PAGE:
LAUREL SPRINGS, N.J., Dec. 18, 2017 /PRNewswire/ -- Your college student has come home for winter break, but something justdoesn't seem right. Your son or daughter seems detached, moody, or has developed some odd behaviors. Addiction to drugs or alcohol may be the problem.
"Parents should trust their instincts. They know when something seems wrong and should trust
According to the National Institute of Drug Abuse 2016 Monitoring the Future report, 43% of college students surveyed reported using "any illicit drug", with 20% using Marijuana, 3.8% using narcotics (not heroin) without medical supervision, and 79% reported alcohol use.
McGoldrick, who struggled with addiction as young adult, notes that there is a great variable in how addiction presents itself because every person is different. One person may sleep until 3 p.m. and be struggling in school, while another can be overly involved in activities and seem almost normal.
"I worked hard to create the illusion that I was fine. I would wake up at a normal hour, do my laundry, and show up at family gatherings with a big smile on my face. But you can only hide behind that mask for so long," he explains.
McGoldrick notes that addicts think that they are fooling everyone by "acting normal" but the energy it takes is tremendous. "Eventually they will let the mask slip, and those closest to you will notice, just as my parents did."
The experts at Victory Bay Recovery Center, victorybayrecovery.com, tell parents the first step is to learn more about the symptoms and behaviors and which drugs/alcohol might be the cause. Some common signs of addiction can include: weight loss, nervous energy, compulsive repetitive movements (scratching), constant need for money, mood swings, personality changes, distracted behavior, nodding off or sleepiness, over or under dilated pupils, red or glassy eyes.
The next step, before confronting your child, is to seek out a professional, a treatment center or even a friend or relative that has dealt with addiction.
"Don't try to do it on your own," warns McGoldrick. "Meet with multiple people until you find a someone you feel comfortable with who specializes in this field and has the experience to explain your options and then walk you and your loved one through this process."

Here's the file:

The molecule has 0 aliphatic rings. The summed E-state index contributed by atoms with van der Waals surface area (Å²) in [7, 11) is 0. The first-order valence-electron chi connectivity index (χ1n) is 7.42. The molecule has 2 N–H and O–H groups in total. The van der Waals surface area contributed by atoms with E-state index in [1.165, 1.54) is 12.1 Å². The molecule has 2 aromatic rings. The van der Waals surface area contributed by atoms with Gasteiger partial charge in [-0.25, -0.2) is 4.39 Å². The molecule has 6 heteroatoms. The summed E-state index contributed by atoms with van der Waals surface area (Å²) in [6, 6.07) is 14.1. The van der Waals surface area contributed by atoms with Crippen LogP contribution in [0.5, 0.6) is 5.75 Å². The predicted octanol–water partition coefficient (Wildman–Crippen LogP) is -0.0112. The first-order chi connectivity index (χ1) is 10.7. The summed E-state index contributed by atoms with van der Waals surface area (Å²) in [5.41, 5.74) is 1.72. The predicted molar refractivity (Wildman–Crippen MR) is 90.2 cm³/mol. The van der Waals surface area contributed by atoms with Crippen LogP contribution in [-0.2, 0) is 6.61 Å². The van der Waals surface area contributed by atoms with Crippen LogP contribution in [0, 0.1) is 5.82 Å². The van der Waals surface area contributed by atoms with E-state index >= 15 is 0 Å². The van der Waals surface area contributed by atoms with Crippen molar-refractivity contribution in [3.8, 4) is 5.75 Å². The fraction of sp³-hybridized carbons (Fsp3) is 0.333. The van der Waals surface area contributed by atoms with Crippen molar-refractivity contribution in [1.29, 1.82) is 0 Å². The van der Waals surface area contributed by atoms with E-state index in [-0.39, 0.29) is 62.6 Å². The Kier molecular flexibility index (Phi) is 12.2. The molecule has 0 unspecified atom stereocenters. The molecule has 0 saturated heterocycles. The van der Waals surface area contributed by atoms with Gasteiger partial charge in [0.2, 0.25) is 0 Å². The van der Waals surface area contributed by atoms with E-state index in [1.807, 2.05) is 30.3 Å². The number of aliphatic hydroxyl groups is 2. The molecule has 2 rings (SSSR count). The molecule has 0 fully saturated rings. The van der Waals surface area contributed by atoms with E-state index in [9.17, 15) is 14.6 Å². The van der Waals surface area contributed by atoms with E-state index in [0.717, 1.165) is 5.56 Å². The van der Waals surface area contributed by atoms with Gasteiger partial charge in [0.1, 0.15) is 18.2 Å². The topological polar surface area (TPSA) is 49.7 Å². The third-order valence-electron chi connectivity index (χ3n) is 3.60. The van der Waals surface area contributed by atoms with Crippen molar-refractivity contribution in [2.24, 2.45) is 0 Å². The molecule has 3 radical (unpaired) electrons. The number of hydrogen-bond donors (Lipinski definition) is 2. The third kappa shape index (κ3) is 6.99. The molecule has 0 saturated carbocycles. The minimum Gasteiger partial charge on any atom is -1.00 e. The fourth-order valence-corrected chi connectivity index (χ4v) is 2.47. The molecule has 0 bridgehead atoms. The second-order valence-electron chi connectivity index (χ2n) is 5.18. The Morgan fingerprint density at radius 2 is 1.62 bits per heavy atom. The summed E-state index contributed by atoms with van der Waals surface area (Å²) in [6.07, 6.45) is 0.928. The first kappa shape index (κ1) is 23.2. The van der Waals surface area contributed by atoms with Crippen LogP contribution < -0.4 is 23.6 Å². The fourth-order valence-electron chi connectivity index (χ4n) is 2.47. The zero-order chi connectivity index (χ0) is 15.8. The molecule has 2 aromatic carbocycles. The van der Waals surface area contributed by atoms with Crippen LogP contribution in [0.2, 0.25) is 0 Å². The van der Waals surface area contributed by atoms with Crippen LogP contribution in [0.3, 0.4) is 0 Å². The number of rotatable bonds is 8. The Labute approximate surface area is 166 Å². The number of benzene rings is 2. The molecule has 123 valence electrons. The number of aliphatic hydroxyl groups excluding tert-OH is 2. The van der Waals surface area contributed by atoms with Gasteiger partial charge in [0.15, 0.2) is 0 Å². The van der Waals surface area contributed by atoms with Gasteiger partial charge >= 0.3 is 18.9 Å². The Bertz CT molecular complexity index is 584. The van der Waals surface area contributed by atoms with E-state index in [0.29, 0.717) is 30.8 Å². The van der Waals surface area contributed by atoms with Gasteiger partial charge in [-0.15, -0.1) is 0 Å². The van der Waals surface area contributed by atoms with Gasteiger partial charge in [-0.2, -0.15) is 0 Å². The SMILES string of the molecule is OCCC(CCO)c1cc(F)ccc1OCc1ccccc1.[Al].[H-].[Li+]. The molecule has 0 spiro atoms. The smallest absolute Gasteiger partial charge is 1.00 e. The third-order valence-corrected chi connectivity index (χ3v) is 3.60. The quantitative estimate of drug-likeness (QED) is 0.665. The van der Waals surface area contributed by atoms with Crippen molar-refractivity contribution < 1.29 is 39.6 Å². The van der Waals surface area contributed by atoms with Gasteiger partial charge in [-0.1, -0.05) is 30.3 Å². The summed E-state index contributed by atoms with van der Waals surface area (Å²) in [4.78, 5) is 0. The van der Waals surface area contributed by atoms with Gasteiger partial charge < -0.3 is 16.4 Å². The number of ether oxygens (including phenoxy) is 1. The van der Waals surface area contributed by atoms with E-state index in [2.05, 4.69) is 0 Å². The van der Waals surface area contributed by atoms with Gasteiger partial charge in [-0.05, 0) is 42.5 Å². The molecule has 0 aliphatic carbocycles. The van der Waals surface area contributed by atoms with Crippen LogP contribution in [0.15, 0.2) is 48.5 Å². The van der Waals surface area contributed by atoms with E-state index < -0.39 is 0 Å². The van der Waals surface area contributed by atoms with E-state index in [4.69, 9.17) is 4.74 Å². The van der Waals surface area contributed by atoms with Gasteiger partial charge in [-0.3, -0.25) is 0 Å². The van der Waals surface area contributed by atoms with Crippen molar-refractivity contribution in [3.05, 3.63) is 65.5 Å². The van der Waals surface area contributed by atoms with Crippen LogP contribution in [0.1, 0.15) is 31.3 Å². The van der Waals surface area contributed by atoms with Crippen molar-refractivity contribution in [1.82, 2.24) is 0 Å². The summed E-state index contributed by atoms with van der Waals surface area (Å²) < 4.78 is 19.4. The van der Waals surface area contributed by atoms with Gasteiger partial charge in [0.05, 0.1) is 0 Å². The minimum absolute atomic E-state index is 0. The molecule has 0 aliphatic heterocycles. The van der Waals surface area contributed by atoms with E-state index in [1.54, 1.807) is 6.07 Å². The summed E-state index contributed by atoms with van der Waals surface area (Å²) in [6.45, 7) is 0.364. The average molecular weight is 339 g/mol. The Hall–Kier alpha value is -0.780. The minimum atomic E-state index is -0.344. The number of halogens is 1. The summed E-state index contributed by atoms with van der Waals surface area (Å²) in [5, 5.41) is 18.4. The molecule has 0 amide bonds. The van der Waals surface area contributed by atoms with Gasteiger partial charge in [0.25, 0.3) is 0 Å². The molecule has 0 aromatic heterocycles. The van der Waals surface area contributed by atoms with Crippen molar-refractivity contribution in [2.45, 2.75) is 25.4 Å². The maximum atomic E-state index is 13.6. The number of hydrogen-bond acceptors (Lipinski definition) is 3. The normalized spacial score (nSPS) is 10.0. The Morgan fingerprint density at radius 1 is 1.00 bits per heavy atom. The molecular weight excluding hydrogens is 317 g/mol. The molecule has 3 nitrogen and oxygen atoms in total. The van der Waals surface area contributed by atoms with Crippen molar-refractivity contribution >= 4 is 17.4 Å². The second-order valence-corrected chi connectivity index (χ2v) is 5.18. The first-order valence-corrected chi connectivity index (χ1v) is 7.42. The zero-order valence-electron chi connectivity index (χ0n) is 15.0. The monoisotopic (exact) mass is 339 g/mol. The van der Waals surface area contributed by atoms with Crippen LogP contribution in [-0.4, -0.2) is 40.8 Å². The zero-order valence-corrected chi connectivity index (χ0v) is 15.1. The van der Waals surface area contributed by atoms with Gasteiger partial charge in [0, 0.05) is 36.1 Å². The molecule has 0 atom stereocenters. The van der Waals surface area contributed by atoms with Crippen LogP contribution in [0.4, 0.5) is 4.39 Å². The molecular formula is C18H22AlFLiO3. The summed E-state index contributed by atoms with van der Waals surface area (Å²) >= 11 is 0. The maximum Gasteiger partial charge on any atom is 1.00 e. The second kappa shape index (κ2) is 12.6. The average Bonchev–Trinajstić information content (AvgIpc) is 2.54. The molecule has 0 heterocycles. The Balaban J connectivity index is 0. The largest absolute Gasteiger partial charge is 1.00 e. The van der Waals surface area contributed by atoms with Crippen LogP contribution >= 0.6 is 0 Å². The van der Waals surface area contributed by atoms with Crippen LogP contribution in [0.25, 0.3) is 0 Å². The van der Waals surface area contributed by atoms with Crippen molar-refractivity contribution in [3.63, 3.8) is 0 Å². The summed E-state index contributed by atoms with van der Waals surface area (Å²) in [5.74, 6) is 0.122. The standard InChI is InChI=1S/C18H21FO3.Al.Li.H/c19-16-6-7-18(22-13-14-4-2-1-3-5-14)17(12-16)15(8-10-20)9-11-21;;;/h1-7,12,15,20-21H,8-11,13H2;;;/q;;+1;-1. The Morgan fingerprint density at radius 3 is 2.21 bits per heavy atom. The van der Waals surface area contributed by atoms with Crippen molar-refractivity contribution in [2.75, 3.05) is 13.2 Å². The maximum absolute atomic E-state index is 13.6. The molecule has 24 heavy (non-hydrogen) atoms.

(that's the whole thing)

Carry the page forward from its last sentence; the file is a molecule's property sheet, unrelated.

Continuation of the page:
McGoldrick's parents had him meet with an old family friend that had also struggled with addiction. "He had insights that I didn't, and could see things my parents couldn't. Addicts need to know that there is someone there for them that understands what they are going through."
When you are finally ready to discuss the situation with your child, make sure communication is calm, open and honest, and have an action plan for the next steps.
"Don't have the conversation if you aren't prepared to take action," says McGoldrick. "Have a counselor or treatment center lined-up to take them right away, know what the consequences are for withdrawing for the semester, have your support network ready."
He emphasizes that, young adults are experts at twisting facts and scenarios and convincing people they are fine. "The problem is, if you let them convince you they don't need treatment, or that they can cut back or stop anytime, they might die. That is the scariest part…and it happens every day."
For more information or to speak with an addiction and recovery specialist contact Victory Bay Recovery Center at 800-253-0673 or visit victorybayrecovery.com. The Victory Bay Recovery Center philosophy is that every client receives a custom treatment plan suited to their specific needs. The four keys to treatment and recovery at Victory Bay include: treating the whole person - mind, body and spirit; a strong clinical program with a full continuum of care; active participation in a 12-step community; and structured sober living during and after treatment. Victory Bay is located at 1395 Chews Landing Rd. Laurel Springs, N.J.
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SOURCE Victory Bay Recovery Center
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